Mike Tyson, not a young man, says he’s going to fight again. Iron Mike has been offered $20 million by the Bare Knuckle Fighting Championship to get in the ring, and he’s been posting videos of himself in the gym, claiming both that he’s back and that people should purchase Bad Boys for Life on DVD or Blu-Ray.
Tyson is currently 53. He’ll be 54 in July, with a grey beard framing the world’s most famous face tattoo. How good an idea is it for a guy in his sixth decade to step into a situation where a punch in the chops is all but inevitable? He’s still Mike Tyson, of course, so some of the rules of mere mortals don’t apply, but still — there’s something upsetting about the thought of an old man being hit in the face (although less so when you consider his conviction for raping an 18-year-old woman in 1992).
Mark “The Burf” Burford is the head professional boxing coach at The Ring, London’s oldest professional boxing club, and a big fan of Tyson. “He’s had an amazing life and overcome horrific challenges, and he’s an incredible personality you can’t help but feel empathy for,” he explains.
Overall, Burford thinks taking a punch is the least of Tyson’s worries. “Where he’s going to have a problem is in the training,” he says. “He can fight — of course, he can fight — but he’ll have a day where he walks into the gym and realizes that he’s been playing at it for the last 10 years. He’s got a cannabis brand, he’s a big media personality and he’s been playing around with boxing. It’s not necessarily about the actual fight, but the stresses and strains that he’s gonna put his body through so that, with the ego he has, he can achieve a level of performance that he thinks suits the name. The Mike Tyson brand isn’t about growing flowers.”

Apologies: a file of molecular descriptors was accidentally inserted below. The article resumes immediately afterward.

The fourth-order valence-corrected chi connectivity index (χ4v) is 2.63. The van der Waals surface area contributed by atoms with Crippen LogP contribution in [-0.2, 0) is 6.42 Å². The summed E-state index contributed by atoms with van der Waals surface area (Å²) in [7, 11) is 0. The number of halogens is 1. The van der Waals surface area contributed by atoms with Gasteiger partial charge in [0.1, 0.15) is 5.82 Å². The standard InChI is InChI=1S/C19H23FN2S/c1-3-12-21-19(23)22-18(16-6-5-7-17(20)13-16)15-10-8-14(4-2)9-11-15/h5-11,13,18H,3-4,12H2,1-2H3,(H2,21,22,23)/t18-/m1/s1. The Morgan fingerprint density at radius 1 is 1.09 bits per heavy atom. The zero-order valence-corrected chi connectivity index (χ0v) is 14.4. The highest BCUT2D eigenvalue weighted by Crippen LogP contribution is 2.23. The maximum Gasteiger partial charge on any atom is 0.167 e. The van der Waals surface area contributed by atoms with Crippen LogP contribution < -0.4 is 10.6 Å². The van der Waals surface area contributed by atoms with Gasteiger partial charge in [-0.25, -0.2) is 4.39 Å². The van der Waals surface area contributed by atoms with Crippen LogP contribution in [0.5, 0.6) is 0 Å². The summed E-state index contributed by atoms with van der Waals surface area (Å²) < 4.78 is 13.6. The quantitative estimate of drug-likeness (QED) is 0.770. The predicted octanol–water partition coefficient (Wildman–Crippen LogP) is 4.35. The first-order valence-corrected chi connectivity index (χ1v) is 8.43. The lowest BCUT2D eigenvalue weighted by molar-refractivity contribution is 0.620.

“He’ll have a flashback to how he used to train, and he’ll have to do that. Everything about his identity, his self-worth, his personal relationship with himself, is about being a great fighter. A boxing match, at any level, is a highly stressful situation. When you’ve been at the absolute top of the tree, then spent 20 years out of it surrounded by people telling you how brilliant you are and how you’re the greatest ever, turning around and saying, ‘I’m gonna do it again,’ is a hell of a mountain to climb. I’m not saying he shouldn’t do it — he’s an adult — but I’m saying, I hope they’re filming his training because I want to watch that documentary.”
Boxing is, generally, a young man’s game. Tyson began in his teens and became heavyweight champion at just 20. Before he went to prison at 26, he had fought 42 professional fights and won 41 of them. His post-prison career, from 29 to 38 — nine wins, five losses, two no-contests — was less impressive. In 1981, writing in the New York Times, Fernando “Ferdie” Pacheco — personal physician to Muhammad Ali and known as “the Fight Doctor” — described the toll of the sport on an older body in fairly stark terms: “A boxer who fights after age 30 is helping nature along on its downhill course. A boxer who fights after 35 is pushing on the gas pedal, accelerating toward an early demise and making his trip there uncomfortable.”
Burford has spent his life in the ring, and knows the effects of the passage of time. “I’m 52, and I’m confident I could be placed in front of anyone from the ages of 35 to 55 and keep up with them in terms of speed, agility and movement,” he says. “But there’s just a demarcation line between youth and middle age. There’s nothing you can do about it. I said to my son, ‘I’ll have a spar with you,’ and I literally couldn’t hit him. I could see what he was doing, but couldn’t do anything about it. For the last 15 years, I’ve been living in a world where my body thinks it can do things that it can’t really do when confronted with youth or a higher physical challenge.”